Just my 2 cents as a Marvel fan that would love to see a JL movie if it could be done well!

            • Thanks for the reply! I agree with most of your analysis, though I’d say Flash is as “science-based” as The Hulk (unlimited speed vs. unlimited strength).

              The comic arc you’re referring to is Tower of Babel, which was adapted as an animated movie called Justice League: Doom. I would not be opposed with seeing elements of it on the big screen.

              • So the “Speed Matrix” (sorry if that isn’t right) with the Flash was science based? I really don’t remember much of the Flash mythology…

                And I always felt the unlimited strength of Hulk (along with the unlimited power of Superman) could make for either a true cop-out (because they could never be beaten) or an interesting superweapon. It’s just in a movie, how do you make that superweapon not feel like it’s unbeatable?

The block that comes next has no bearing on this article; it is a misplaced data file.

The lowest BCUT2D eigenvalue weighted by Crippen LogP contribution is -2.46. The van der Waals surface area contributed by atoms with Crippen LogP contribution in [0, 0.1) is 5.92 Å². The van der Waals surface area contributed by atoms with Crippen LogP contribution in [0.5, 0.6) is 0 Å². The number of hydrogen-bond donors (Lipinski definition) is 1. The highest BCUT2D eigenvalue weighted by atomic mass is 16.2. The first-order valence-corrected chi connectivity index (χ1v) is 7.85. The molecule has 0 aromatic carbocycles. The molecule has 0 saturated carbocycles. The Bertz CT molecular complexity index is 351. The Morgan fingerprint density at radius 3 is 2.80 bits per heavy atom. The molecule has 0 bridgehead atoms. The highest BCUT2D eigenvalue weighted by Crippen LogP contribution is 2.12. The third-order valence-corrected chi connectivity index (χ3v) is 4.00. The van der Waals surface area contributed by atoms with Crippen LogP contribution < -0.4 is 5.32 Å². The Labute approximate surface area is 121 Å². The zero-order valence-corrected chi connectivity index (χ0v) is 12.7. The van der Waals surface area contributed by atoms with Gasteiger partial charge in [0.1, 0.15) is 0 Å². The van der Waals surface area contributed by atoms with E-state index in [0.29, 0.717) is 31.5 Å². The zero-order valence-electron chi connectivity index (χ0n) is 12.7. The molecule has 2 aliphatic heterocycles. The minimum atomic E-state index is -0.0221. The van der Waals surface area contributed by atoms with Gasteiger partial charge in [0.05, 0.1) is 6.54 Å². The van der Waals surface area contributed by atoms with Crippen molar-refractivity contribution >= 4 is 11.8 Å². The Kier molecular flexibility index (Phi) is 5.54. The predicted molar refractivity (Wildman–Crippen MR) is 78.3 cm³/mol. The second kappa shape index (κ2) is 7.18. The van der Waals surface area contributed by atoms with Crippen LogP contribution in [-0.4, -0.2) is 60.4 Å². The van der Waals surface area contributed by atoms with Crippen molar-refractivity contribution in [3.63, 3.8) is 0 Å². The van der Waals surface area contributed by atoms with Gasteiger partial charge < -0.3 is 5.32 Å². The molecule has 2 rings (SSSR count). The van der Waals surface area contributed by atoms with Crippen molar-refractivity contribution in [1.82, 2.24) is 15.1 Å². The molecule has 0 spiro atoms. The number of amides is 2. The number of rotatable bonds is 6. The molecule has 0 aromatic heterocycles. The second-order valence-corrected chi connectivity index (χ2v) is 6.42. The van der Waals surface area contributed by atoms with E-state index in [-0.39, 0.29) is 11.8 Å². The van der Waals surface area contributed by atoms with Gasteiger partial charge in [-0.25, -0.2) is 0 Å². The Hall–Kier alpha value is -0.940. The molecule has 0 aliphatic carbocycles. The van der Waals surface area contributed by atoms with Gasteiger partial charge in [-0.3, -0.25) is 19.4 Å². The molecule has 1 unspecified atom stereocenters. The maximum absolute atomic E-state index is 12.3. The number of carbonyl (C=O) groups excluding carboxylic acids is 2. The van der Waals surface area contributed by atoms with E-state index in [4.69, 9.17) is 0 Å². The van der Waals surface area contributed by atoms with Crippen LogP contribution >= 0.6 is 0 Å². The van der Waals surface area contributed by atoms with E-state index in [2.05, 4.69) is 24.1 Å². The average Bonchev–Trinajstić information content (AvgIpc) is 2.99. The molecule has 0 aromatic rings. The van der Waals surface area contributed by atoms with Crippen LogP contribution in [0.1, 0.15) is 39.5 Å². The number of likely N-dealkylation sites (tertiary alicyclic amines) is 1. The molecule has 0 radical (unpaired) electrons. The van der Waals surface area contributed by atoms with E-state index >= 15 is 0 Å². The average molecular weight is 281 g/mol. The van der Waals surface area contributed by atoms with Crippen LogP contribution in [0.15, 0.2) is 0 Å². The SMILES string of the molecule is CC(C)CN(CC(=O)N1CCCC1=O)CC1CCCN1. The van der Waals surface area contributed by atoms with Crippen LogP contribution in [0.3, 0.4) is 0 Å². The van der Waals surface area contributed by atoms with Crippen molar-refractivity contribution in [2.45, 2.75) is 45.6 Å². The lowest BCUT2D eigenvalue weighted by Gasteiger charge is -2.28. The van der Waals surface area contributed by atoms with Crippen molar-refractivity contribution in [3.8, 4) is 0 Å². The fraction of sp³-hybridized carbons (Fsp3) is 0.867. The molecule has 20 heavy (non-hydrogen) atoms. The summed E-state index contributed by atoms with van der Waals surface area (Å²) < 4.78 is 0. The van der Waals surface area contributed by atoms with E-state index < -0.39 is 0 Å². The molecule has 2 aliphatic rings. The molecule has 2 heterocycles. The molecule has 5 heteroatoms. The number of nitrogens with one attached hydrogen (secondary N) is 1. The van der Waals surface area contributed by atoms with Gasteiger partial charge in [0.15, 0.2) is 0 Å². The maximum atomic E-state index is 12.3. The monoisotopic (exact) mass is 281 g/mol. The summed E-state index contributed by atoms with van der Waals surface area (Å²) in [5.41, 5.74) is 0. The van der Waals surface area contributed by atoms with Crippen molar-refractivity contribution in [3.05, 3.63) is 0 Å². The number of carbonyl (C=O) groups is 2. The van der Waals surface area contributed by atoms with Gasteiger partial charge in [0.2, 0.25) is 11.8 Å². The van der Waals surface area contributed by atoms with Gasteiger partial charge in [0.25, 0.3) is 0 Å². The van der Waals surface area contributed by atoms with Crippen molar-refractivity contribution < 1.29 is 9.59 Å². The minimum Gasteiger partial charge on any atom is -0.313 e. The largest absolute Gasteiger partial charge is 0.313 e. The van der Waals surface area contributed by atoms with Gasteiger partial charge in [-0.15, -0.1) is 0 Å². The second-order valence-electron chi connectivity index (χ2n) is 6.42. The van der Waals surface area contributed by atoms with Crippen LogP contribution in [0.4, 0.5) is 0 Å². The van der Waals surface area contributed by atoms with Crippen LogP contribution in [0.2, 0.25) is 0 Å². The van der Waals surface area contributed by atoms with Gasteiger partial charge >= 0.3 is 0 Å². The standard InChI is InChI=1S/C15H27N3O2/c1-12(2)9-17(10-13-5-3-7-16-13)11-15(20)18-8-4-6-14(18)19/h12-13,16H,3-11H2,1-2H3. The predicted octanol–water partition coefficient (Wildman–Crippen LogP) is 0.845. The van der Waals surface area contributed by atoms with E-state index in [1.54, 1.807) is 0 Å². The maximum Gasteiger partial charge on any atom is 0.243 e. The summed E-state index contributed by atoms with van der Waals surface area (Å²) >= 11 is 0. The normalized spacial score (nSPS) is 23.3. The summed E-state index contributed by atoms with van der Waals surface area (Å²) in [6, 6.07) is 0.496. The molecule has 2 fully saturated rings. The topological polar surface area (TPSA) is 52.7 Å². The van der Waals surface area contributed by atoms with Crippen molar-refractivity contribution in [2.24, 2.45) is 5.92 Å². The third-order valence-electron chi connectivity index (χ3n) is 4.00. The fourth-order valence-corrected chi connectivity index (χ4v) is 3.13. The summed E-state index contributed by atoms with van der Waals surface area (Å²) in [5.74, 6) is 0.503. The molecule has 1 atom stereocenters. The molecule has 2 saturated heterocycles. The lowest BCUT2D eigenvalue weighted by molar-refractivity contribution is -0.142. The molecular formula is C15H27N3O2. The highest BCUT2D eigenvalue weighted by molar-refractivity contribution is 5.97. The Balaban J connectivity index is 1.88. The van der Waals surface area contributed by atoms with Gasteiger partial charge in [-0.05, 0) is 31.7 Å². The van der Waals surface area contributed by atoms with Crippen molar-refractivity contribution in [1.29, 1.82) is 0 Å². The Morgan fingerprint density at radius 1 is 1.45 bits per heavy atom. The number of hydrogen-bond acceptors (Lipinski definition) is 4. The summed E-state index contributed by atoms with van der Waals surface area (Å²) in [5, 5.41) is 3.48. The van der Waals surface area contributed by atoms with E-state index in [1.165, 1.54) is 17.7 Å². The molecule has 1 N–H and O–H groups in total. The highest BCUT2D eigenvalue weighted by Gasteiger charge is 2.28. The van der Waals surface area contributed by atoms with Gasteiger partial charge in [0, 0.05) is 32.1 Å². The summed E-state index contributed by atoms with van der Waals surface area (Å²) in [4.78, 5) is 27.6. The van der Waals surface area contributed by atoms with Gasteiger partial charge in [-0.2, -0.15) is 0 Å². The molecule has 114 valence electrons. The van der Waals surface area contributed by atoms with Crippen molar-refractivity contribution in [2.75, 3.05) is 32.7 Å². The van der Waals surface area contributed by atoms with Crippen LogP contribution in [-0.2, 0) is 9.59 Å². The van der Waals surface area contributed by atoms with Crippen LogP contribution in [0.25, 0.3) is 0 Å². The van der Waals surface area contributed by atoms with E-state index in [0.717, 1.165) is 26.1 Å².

• Well, the “Speed Force” was not the original explanation for Flash’s power. But:

                  “The Speed Force is a vaguely defined extra-dimensional energy force from which most, but not all, superspeed-powered heroes in the DC Comics universe draw their enhanced abilities.”

                  I’d say that’s more science fiction than mythology, but I agree it’s a gray area.

            • You have the proper perspective for a potental JUSTICE LEAGUE film: Batman fearing the otherworldly powers of his “colleagues”; and perhaps a (non-comical) romantic competition between Batman and Superman (as often speculated); add a worthy super-villain and a few other elements…and maybe the 3 acts of a screenplay could come to a first draft.